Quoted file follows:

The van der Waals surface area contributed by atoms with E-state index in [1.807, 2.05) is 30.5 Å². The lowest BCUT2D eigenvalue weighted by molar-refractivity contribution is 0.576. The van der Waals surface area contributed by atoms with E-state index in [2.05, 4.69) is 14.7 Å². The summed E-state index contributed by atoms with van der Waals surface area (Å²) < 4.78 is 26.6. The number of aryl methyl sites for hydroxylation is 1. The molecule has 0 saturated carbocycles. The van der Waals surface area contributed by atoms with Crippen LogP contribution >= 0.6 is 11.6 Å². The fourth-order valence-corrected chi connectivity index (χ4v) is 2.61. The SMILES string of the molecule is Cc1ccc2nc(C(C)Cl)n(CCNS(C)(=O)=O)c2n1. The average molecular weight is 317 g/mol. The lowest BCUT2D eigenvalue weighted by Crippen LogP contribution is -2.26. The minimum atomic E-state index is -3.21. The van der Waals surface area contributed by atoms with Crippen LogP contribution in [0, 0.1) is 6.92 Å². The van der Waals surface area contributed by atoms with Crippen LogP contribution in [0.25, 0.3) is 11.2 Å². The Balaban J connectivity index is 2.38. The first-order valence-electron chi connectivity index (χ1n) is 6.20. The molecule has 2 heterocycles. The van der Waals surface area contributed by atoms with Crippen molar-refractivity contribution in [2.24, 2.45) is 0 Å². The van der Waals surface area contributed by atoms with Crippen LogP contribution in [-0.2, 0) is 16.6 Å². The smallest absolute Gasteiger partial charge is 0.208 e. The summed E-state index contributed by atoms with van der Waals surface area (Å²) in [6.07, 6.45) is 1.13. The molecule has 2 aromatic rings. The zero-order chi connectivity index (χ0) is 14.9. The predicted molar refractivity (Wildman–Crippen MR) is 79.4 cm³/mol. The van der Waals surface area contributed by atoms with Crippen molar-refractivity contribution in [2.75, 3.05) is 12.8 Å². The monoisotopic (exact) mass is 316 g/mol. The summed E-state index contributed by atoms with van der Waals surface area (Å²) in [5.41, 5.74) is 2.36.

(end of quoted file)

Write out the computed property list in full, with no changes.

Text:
The van der Waals surface area contributed by atoms with E-state index in [1.807, 2.05) is 30.5 Å². The lowest BCUT2D eigenvalue weighted by molar-refractivity contribution is 0.576. The van der Waals surface area contributed by atoms with E-state index in [2.05, 4.69) is 14.7 Å². The summed E-state index contributed by atoms with van der Waals surface area (Å²) < 4.78 is 26.6. The number of aryl methyl sites for hydroxylation is 1. The molecule has 0 saturated carbocycles. The van der Waals surface area contributed by atoms with Crippen LogP contribution >= 0.6 is 11.6 Å². The fourth-order valence-corrected chi connectivity index (χ4v) is 2.61. The SMILES string of the molecule is Cc1ccc2nc(C(C)Cl)n(CCNS(C)(=O)=O)c2n1. The average molecular weight is 317 g/mol. The lowest BCUT2D eigenvalue weighted by Crippen LogP contribution is -2.26. The minimum atomic E-state index is -3.21. The van der Waals surface area contributed by atoms with Crippen LogP contribution in [0, 0.1) is 6.92 Å². The van der Waals surface area contributed by atoms with Crippen LogP contribution in [0.25, 0.3) is 11.2 Å². The Balaban J connectivity index is 2.38. The first-order valence-electron chi connectivity index (χ1n) is 6.20. The molecule has 2 heterocycles. The van der Waals surface area contributed by atoms with Crippen molar-refractivity contribution in [2.24, 2.45) is 0 Å². The van der Waals surface area contributed by atoms with Crippen LogP contribution in [-0.2, 0) is 16.6 Å². The smallest absolute Gasteiger partial charge is 0.208 e. The summed E-state index contributed by atoms with van der Waals surface area (Å²) in [6.07, 6.45) is 1.13. The molecule has 2 aromatic rings. The zero-order chi connectivity index (χ0) is 14.9. The predicted molar refractivity (Wildman–Crippen MR) is 79.4 cm³/mol. The van der Waals surface area contributed by atoms with Crippen molar-refractivity contribution in [2.75, 3.05) is 12.8 Å². The monoisotopic (exact) mass is 316 g/mol. The summed E-state index contributed by atoms with van der Waals surface area (Å²) in [5.41, 5.74) is 2.36.